CAPE CANAVERAL, Fla. —A space shuttle took flight for the next-to-last time Monday as Rep. Gabrielle Giffords, still recovering from a gunshot wound and hidden from public view, watched her astronaut husband rocket through the clouds in a deafening roar.
Giffords and the other crew families were described as awe-struck and silent on the rooftop of the launch control center.
"Good stuff, good stuff," she said from her wheelchair when it was quiet again, according to a congressional aide.
Giffords joined the other five astronauts' wives and children on top of the Kennedy Space Center building to watch Endeavour's last voyage as NASA winds down the 30-year-old shuttle program. After liftoff, there were hugs all around, the aide said.
Giffords' husband, Mark Kelly, is Endeavour's commander. His twin astronaut brother, Scott, gave red tulips to Giffords once Kelly safely reached orbit.
Kelly carried Giffords' wedding ring into space, which he has done in the past. This time, she wanted something back: his ring to stay on Earth. She had it around her neck on a silver chain from an Arizona jewelry store that included a heart and an Arizona map.
"She was very proud. She's always proud of Mark," Giffords chief of staff Pia Carusone said at a news conference.
Giffords has difficulty speaking, but Carusone said Giffords' comment after the launch was one of the congresswoman's oft-used expressions.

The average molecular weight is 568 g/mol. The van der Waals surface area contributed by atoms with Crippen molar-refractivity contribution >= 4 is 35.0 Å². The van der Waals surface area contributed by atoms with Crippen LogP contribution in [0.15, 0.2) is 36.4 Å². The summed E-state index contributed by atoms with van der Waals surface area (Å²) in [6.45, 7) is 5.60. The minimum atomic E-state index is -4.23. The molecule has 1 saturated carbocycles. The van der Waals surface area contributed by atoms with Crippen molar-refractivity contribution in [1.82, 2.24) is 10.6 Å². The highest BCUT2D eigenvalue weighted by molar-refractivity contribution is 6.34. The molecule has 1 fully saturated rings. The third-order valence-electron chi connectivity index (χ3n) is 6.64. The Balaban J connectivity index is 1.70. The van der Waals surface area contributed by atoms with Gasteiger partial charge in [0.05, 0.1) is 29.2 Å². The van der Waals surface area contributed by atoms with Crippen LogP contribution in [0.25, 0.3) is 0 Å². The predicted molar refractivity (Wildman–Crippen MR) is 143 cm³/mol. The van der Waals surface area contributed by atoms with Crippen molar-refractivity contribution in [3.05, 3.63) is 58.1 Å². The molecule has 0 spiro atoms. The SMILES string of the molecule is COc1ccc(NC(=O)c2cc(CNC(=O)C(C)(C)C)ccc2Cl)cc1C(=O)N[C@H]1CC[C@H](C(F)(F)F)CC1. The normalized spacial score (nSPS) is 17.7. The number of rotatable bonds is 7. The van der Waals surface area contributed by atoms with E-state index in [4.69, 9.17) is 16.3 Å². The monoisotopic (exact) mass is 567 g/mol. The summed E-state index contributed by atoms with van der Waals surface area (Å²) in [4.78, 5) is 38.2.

That Giffords would watch the shuttle launch seemed improbable a little more than four months ago. The would-be assassin shot her in the head, critically wounding her, killing six people and injuring 12 others at a political event in her hometown of Tucson.
The bullet pierced the left side of Giffords' brain, affecting speech and movement on her right side.
Her doctors have said she has made remarkable progress in what will be a long recovery.
Monday's 8:56 a.m. liftoff generated the kind of excitement seldom seen on Florida's Space Coast on such a grand scale — despite a delay of more than two weeks from the original launch date because of an electrical problem.
Endeavour and its experienced crew of five Americans and an Italian are headed for the International Space Station. They will arrive Wednesday, delivering a $2 billion magnetic instrument that will seek out antimatter and dark energy in the universe.
On Tuesday, they will check their ship for any launch damage to its thermal shield. Only a couple of small bits of insulating foam came off the fuel tank during the crucial phase of liftoff, officials said.